STEM – How to fix the UK’s skills shortages
I did a podcast earlier this week that you will see broadcast and available from roughly the end of January 2023. One of the questions I was asked was how do we attract more people into careers in STEM.
STEM being Science Technology Engineering and Math’s if you are not familiar with the acronym.
The STEM situation in the UK
Currently the UK has chronic skills shortages in the STEM sector. These shortages have compounded over the last couple of decades. Furthermore, these skill shortages will only get worse unless things change. The longer term result on the path the UK is heading in is that companies will simply reduce their UK workforce and put their STEM departments abroad. This outcome would be catastrophic for the UK economies long term outlook.
How did it get to this?
For a country to operate it needs a level of infrastructure in place. That infrastructure with investment and development can act as a foundation for other industries, wealth generation via profit and further investment into the UK from abroad. If done well you have an economic powerhouse at play over time. The UK has done this successfully for well over a century and since the 1980’s has seen significant economic growth.
However this wealth was built on an infrastructure designed, built, maintained and improved by the STEM sector. A sector which was always a healthy breeding ground for yet more people to operate within.
The downfall for me began in the 1990’s when our education sector was shook up by Tony Blair’s “Education, Education, Education” speech. In itself, the concept behind the speech was right but it began a series of events that have led us to where we are now.
Until that point apprenticeships were commonplace. University was still for the select few. And social media was an alien term yet to be conceived.
However, under New Labour, University became open to all. And today we see around 50% of people leaving education with a degree. What we also see is that less and less people have gone the apprenticeship route because they went the University route instead. Some would argue that this is a good thing. And I myself would have told you when I achieved my degree the same thing.
But, and I am self-depreciating here, what realistic use is my Media Degree from the University of the West of England (yes, it’s in Bristol but not the University of Bristol as it’s the other one) to the UK? The truth is I qualified in something seen as more prestigious than an apprenticeship because it contains the word degree but of absolutely no use in the real world in truth.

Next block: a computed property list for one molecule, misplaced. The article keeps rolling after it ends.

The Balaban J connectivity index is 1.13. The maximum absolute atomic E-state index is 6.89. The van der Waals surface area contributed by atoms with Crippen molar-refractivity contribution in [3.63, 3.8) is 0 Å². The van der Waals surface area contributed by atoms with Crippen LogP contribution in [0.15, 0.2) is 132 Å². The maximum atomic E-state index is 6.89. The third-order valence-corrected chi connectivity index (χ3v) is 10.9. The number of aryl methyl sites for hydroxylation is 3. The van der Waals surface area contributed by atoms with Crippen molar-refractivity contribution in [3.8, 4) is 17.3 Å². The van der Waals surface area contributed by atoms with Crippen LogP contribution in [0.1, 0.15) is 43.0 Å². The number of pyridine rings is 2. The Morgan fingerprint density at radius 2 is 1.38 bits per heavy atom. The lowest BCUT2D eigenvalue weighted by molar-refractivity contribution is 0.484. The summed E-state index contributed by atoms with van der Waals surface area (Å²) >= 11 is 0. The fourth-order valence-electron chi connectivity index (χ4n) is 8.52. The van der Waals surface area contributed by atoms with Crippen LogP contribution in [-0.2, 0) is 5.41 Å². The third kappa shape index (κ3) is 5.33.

The UK Education system
That is the problem with the UK’s education system. Schooling is about persuading kids toward the University route. Our entire education system is based on academic, not practical studies.
The issue being that kids are taught countless hours about Shakespeare and the Tudors but little to nothing about the benefits of a career in Engineering for example. Is that really the best use of their time? As interesting and as culturally auspicious as they may be it is counter intuitive.
The UK’s education system not only seems to be more about academic qualifications and promoting a University education, but also about giving individuals prestige rather than supplying a workforce for the UK’s economy and infrastructure.
The Change needed
The Secondary education system desperately needs to be overhauled. Subjects and topics need to be refined and STEM subjects need to be included in 25% – 33% of students education as a practical lesson. In more populated areas secondary schools should be divided into Science, Engineering and Technology specialist schools where in that area that school is known to be the Science school for example.
Secondary school work experience should be 1 day per week for years 10 and 11. Apprenticeships should have their minimum pay increased dramatically rather than paying less than a shelf stacker in a supermarket. After all how are you going to encourage people into Apprenticeships by paying the lowest of the low in wages? Talk about a daft tactic!
Finally University education should be restricted to only those who are the top 20% of students. And Universities should be adapted to be work places for companies who want an incentive to train students in apprenticeships and trades to supplement both parties incomes and benefits.
Finally to fill the immediate skills gaps Visa restrictions should be minimal for foreign skilled workers. And foreign investment should receive a tax discount to encourage it.
Why has none of this happened?
The reality is the voting public are not going to decide what party to vote for on this stuff. It’s not a major talking point. If you’re a political party the difference in getting voted in or not has nothing to do with the education system. Therefore, the powers that be in government have little incentive and no interest in doing anything about it. And that really is worrying.